The model policies contained in this paper are recommended by the Markle Connecting for Health Policy Subcommittee to be used in conjunction with the Markle Connecting for Health “Model Contract for Health Information Exchange”1 for those working to establish sub-network organizations (SNOs)2 that will use a Record Locator Service (RLS) and operate as part of the National Health Information Network (NHIN). The policies establish baseline privacy protections designed to apply to all individuals receiving care from a SNO Participant (Participant). The goal of these policies is to provide a framework for protecting health information while simultaneously permitting use of the information that is both productive and meaningful. The policies are intended to be useful for SNOs whether or not they are using an RLS.
The federal HIPAA Privacy and Security Rules provide the baseline for the model policies, although in some cases greater privacy protections and individual rights are recommended by the Markle Connecting for Health Policy Subcommittee. Where provisions are derived from the HIPAA Privacy or Security Rules, citations are provided. In no instance do these policies permit less protection of personal health information than those required by federal law; however, participation in a SNO is not a surrogate for determining whether a Participant is a HIPAA “Covered Entity” or is in compliance with the HIPAA regulations. Importantly, the model policies permit Participants to establish and follow their own more protective data management, privacy and security policies, and procedures. In addition, some customization may be necessary at the SNO and Participant level to ensure consistency and compliance with applicable state laws. Many of these policies can and should already be in place at the Participant level. Some are aspirational and should be considered in the future as a networked environment for health information emerges and technology enables greater consumer access to their health records. The policies will need to be customized to reflect the Participants’ unique circumstances and modified to take account of applicable state laws.
The model policies are deeply rooted in nine privacy principles that together form a comprehensive privacy protective architecture, as discussed in the Markle Connecting for Health “Architecture for Privacy in a Networked Health Information Environment.” These principles and the policies that flow from them promote balance between consumer control of and access to health information and the operational need to ensure that information uses and disclosures are not overly restricted such that consumers would be denied many of the benefits and improvements that information technology can bring to the health care system. The policies reflect a carefully balanced view of all of the principles and avoid emphasizing some over others in any way that would weaken the overall approach. The nine privacy principles are as follows:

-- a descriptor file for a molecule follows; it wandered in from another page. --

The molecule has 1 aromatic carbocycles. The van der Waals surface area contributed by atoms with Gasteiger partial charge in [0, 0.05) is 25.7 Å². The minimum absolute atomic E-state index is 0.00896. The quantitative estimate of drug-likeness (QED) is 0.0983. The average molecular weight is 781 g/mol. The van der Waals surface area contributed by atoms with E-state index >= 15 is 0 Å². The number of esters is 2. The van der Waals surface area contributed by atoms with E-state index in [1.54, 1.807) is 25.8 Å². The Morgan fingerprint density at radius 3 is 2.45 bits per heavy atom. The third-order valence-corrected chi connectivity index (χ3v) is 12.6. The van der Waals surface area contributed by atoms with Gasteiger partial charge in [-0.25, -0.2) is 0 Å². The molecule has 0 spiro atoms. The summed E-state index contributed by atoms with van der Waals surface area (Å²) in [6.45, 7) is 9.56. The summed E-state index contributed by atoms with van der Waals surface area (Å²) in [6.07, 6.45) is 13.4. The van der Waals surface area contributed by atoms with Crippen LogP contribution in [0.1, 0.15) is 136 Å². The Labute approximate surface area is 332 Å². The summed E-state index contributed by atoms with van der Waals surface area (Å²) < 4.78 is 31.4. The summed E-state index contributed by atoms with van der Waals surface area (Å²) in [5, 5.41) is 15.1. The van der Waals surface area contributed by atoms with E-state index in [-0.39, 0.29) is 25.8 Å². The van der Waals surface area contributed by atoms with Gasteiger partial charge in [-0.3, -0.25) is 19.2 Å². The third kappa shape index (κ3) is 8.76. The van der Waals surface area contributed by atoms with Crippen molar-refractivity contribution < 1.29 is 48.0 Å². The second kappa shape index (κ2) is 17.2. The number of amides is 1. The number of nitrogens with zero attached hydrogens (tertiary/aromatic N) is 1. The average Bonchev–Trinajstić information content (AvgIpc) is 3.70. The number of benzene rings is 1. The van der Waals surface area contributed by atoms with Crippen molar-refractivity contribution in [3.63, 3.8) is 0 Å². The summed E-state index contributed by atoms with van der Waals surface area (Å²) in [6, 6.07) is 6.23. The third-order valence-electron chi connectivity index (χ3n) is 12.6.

Openness and Transparency. Openness about developments, procedures, policies, technology, and practices with respect to the treatment of personal health data is essential to protecting privacy. Individuals should be able to understand what information exists about them, how that information is used, and how they can exercise reasonable control over that information. This transparency helps promote privacy practices and instills confidence in individuals with regard to data privacy, which in turn can help increase participation in health data networks.
Purpose Specification and Minimization. Data use must be limited to the amount necessary to accomplish specified purposes. Minimization of use will help reduce privacy violations, which can easily occur when data is collected for one legitimate reason and then reused for different or unauthorized purposes.
Collection Limitation. Personal health data should be obtained only by fair and lawful means, and, if applicable, with the knowledge or consent of the pertinent individual. In an electronic networked environment, it is particularly important for individuals to understand how information concerning them is being collected because electronic collection methods may be confusing to average users. Similarly, individuals may not be aware of the potential abuses that can arise if they submit personal health information via an electronic method.
Use Limitation. The use and disclosure of health information should be limited to those purposes specified by the data recipient. Certain exceptions such as law enforcement or security may warrant reuse of data for other purposes. However, when data is used for purposes other than those originally specified, prior de-identification of the data can help protect individual privacy while enabling important benefits to be derived from the information.
Individual Participation and Control. Every individual should retain the right to request and receive in a timely and intelligible manner information regarding who has that individual’s health data and what specific data the party has, to know any reason for a denial of such request, and to challenge or amend any personal information. Because individuals have a vital stake in their own personal health information, such rights enable them to be participants in the collection and use of their data. Individual participation promotes data quality, privacy, and confidence in privacy practices.